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airstrikBEIRUT — Airstrikes hit Islamic State strongholds and near frontline positions inside Syria on Wednesday in a second day of attacks by a U.S.-led coalition, activists said.

American warplanes also targeted sites in Iraq, the U.S. military said.

The number of airstrikes in Syria appeared below the wave of more than 200 conducted Tuesday in the initial assault by American warplanes and missiles with support from Arab allies. But activists described intense attacks in eastern Syria near the Iraqi border, a critical supply line for Islamic State factions.

At least 10 airstrikes hit suspected Islamic State positions in and around Boukamal, news agencies reported, citing the Britain-based Syrian Observatory for Human Rights.

The group also said several aerial attacks were carried out near Kobane, a key border town with Turkey that has been the site of intense battles between Islamic State fighters and militias from Syria’s Kurdish region.

The Syrian Observatory said the planes came from the direction of Turkey, although Turkey has denied involvement in the air campaign.

Moustafa Oniedi, a Kurdish activist in Marj Ismael, about two miles from Kobane, said there were strikes south of Kobane but that they did not hit active fronts with Islamic State militants.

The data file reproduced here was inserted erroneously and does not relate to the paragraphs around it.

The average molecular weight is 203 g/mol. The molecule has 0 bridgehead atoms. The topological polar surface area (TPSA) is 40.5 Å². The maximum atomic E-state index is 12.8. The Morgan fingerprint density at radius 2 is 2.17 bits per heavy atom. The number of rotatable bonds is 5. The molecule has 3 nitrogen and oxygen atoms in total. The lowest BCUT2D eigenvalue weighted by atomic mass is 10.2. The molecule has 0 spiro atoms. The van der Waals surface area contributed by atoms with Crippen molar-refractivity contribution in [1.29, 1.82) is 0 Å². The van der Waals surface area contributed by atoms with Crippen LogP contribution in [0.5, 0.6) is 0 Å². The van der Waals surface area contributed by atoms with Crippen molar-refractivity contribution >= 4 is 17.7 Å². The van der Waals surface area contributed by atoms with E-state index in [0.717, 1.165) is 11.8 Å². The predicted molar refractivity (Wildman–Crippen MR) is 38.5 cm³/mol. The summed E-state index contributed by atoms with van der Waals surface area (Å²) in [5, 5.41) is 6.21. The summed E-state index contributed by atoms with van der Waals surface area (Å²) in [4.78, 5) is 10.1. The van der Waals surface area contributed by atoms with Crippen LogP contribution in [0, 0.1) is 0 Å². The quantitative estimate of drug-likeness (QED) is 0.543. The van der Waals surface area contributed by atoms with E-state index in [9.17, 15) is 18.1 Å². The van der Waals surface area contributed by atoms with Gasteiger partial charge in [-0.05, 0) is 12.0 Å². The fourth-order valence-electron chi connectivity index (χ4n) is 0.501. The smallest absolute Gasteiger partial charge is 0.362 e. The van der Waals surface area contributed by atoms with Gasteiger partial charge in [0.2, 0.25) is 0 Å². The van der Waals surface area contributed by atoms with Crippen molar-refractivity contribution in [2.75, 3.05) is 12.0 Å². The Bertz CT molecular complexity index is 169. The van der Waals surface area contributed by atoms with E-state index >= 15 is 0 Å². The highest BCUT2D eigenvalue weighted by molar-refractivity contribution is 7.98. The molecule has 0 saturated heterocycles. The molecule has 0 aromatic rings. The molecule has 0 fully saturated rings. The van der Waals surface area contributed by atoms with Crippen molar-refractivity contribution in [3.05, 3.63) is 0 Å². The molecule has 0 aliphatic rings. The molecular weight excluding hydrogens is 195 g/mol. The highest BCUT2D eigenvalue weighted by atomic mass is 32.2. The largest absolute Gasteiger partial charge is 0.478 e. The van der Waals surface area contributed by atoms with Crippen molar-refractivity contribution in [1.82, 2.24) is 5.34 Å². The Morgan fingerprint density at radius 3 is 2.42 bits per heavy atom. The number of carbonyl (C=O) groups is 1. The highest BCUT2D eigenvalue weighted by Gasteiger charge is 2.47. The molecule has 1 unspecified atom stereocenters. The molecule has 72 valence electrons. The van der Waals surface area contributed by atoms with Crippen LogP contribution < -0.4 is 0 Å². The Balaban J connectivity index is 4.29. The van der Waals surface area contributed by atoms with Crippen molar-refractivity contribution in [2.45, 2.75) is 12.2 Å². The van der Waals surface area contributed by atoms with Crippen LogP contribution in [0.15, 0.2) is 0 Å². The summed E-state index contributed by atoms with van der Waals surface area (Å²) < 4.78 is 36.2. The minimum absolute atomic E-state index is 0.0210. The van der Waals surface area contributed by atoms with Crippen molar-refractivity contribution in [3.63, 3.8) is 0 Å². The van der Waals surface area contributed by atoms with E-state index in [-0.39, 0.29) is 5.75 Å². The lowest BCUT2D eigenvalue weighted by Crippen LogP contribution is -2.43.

“However, the strikes triggered a lot of joy,” he said. “People were clapping, chanting and dancing in celebration because the Americans are hitting the region and they believe that the U.S. came to their rescue.”

More than 130,000 refugees fled to Turkey to escape the battles before Turkish authorities closed the border. Hundreds more refugees sought safe havens Wednesday.

In Iraq, at least five U.S. airstrikes were carried out over a wide area, including two hitting suspected Islamic State armored vehicles west of Baghdad, said a statement from the U.S. Central Command.

Islamic State fighters are waging a two-front war in Iraq and Syria, seeking to expand the boundaries of their newly self-declared caliphate, or Islamic state, ruled by strict Islamic law. The group is accused of widespread atrocities in both countries, including abuses against non-Muslim minorities and the beheadings of at least three Western hostages.

The U.S.-led campaign against the Islamic State has met with mixed reaction from Syria’s many rebel groups, many of whom have been fighting the militants since the beginning of the year.

President Obama has proposed increasing military aid and training to “moderate” Syrian rebels to escalate the pressures on the Islamic State and other Islamist factions.

“Of course the Syrian Coalition has welcomed the international coalition to join us in our fight against extremism,” said Monzer Akbik, a member of the Syrian political opposition group. “There should be advancement on the ground by the Free Syrian Army to liberate those areas.”

Deane reported from Rome. Suzan Haidamous in Beirut contributed to this report.